Latest News Mon, Jun 11, 2018 1:55 PM
Construction output continued its recent decline in the three-month on three-month series, reports the Office for National Statistics, falling by 3.4% in April 2018; the biggest fall seen in this series since August 2012.
The three-month on three-month decrease in construction output was driven by falls in both repair and maintenance and new work, which fell 3.0% and 3.7% respectively.
Following three consecutive months of contraction in the month-on-month series at the start of 2018, construction output experienced a slight bounceback in April 2018, increasing by 0.5%.
Improvements to the quality and accuracy of regional and sub-sector construction estimates have been made as a result of a methodological improvement, which results in revisions to Tables 5 and 6 of this publication back to 2010. However, in line with the standard National Accounts Revisions Policy, no top-level revisions will be made in this publication. Total construction new orders also decreased in Quarter 1 (Jan to Mar) 2018, falling by 4.6%, driven by the continued fall in all other work new orders.
Rebecca Larkin, Senior Economist at the Construction Products Association, commented: “The 0.5% rise in April reflects an element of catch-up after the combination of Carillion’s liquidation and the bad weather in February and March. This seems like a false positive, however, as output remained weak compared to April last year, with the 3.3% fall equivalent to a £430 million reduction in construction work.
"Only the private housing and industrial sectors recorded growth, the former driven by the traditional spring selling season and the latter due to shorter lead times in factories and warehouses construction.
“The new orders data confirmed an underlying weakness at the start of the year unlikely to be due to the weather. Private housing, industrial and public non-housing new orders increased during Q1, but large falls in the infrastructure and commercial sectors, which account for almost one-third of total construction, are set to act as a drag on growth.”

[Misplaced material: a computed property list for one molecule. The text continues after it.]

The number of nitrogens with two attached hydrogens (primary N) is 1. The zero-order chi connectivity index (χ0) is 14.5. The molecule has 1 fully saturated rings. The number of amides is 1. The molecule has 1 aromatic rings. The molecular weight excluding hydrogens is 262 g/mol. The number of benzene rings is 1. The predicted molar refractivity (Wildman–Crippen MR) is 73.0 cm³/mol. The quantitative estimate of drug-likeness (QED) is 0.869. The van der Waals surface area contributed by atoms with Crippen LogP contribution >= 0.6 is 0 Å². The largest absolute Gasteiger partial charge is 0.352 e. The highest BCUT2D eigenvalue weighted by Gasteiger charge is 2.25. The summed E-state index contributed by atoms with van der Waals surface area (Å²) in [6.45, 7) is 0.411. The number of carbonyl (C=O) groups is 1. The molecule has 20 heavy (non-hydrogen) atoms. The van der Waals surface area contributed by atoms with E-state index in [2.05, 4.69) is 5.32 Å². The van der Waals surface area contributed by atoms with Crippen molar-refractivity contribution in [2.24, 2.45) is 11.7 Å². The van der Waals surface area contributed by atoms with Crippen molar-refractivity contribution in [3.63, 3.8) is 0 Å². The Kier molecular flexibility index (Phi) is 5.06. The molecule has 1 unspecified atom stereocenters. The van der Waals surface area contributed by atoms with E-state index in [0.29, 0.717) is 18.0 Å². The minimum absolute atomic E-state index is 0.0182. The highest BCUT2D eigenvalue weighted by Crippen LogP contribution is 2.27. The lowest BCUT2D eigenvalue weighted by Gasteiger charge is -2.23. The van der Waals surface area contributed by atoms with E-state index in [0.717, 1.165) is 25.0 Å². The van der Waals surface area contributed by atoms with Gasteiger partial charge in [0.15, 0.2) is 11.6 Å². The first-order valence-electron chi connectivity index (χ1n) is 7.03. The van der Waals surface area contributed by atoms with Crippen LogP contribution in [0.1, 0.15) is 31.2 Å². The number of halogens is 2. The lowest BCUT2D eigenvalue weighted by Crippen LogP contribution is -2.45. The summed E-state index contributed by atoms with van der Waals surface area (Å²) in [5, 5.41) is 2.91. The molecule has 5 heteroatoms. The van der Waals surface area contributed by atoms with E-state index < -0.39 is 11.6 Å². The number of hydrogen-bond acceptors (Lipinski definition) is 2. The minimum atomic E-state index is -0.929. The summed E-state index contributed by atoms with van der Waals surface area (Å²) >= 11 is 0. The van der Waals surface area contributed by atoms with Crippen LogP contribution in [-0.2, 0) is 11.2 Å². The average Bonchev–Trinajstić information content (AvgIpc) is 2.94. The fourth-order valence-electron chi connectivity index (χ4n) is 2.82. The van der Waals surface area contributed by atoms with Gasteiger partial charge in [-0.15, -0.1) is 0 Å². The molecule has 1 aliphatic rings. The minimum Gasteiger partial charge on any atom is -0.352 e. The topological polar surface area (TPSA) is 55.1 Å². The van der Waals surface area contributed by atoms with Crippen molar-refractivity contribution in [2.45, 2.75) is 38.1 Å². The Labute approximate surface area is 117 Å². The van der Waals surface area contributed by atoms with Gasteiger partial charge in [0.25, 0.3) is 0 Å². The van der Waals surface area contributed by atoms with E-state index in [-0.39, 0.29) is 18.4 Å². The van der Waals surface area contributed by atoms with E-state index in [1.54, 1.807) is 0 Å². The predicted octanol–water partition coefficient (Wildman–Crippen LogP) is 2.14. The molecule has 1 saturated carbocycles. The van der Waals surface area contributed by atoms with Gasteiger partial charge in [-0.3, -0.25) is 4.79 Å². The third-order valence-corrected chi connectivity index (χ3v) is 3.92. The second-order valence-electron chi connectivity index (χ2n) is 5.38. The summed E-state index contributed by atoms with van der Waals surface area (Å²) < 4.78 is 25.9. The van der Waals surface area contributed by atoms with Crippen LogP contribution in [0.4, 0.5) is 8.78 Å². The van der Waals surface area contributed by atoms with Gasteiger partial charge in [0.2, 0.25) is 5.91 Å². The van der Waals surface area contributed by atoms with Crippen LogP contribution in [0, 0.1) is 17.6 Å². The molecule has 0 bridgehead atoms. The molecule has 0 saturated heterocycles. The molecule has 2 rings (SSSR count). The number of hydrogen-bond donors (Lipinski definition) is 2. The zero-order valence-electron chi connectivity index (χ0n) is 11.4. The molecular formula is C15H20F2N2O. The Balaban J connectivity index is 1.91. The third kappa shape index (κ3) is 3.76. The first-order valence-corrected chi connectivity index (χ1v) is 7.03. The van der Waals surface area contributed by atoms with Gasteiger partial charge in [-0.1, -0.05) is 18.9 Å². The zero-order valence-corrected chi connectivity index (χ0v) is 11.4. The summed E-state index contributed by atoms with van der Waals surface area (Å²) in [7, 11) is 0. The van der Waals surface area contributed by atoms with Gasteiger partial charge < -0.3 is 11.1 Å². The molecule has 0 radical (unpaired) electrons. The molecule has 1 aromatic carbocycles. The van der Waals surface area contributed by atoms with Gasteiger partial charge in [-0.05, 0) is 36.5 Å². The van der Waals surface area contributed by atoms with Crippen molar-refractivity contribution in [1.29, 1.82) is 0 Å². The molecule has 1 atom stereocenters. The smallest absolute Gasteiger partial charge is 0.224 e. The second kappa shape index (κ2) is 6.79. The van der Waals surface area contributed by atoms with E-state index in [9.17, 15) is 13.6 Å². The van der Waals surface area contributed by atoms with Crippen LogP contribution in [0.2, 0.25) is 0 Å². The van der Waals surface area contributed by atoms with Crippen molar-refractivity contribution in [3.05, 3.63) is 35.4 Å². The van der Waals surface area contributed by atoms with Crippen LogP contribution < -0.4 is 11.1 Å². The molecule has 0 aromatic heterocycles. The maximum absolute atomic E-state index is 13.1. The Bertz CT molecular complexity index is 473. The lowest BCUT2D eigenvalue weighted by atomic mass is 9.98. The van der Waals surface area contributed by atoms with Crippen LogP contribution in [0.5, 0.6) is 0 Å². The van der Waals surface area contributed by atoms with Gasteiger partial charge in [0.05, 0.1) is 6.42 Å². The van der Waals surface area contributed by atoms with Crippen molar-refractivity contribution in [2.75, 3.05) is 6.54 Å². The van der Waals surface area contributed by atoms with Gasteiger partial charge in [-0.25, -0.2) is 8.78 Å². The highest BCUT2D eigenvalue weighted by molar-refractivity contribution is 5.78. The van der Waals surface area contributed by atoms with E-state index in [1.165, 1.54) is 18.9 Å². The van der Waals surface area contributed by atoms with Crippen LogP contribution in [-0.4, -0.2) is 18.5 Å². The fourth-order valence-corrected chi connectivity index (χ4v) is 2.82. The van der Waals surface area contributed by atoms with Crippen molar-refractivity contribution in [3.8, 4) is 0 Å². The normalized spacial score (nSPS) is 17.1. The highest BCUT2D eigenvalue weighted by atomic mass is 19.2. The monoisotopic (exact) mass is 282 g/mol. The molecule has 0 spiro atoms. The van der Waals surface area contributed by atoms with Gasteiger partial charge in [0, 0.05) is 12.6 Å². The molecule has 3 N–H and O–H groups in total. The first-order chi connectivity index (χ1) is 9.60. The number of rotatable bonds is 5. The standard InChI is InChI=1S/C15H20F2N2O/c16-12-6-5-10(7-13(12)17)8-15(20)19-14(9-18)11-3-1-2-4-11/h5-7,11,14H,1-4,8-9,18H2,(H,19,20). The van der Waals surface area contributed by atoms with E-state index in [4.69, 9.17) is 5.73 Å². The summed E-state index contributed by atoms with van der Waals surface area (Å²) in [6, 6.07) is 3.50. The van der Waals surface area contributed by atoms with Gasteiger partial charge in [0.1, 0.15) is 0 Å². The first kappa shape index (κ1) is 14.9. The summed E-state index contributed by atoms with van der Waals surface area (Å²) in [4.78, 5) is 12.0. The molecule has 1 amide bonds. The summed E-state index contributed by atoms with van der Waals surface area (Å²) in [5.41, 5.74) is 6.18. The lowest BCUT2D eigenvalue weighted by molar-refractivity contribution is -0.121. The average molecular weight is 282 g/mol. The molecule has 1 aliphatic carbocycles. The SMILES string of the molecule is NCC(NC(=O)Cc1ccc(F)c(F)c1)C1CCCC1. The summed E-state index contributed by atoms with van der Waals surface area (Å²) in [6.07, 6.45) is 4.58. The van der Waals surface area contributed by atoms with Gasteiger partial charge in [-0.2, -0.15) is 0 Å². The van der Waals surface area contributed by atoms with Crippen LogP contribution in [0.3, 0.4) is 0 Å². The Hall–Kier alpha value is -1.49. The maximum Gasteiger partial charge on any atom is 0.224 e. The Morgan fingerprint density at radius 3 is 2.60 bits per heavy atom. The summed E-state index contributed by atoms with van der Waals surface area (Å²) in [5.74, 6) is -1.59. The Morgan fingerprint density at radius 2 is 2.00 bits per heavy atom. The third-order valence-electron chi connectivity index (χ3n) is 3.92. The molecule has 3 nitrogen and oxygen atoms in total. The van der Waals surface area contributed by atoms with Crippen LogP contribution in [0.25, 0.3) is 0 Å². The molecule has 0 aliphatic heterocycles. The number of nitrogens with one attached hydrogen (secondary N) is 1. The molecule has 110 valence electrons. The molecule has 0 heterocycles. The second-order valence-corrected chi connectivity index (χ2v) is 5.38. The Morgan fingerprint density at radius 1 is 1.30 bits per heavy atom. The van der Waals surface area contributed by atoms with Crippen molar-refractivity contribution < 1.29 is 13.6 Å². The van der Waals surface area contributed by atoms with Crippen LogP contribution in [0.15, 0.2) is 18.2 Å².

Mark Robinson, Scape Group Chief Executive, warned that the current uncertainty around Brexit is having a very real impact on the ground.
"There is less appetite for big projects in both the private and public sector and this should be a concern for the Government," he continued. "Sadly, the Government’s failure to provide clarity on its Brexit policy is damaging both the construction industry and the wider economy.
“The need for investment is clear, however, particularly in housing, infrastructure and the NHS, and there is an opportunity for the Government to push ahead with big projects to provide an economic boost that will support SMEs and supply chains in a time of relative uncertainty. If the Government could extend the right of local authorities to borrow to build council housing, this would provide a welcome boost to supply chains at a regional level.”
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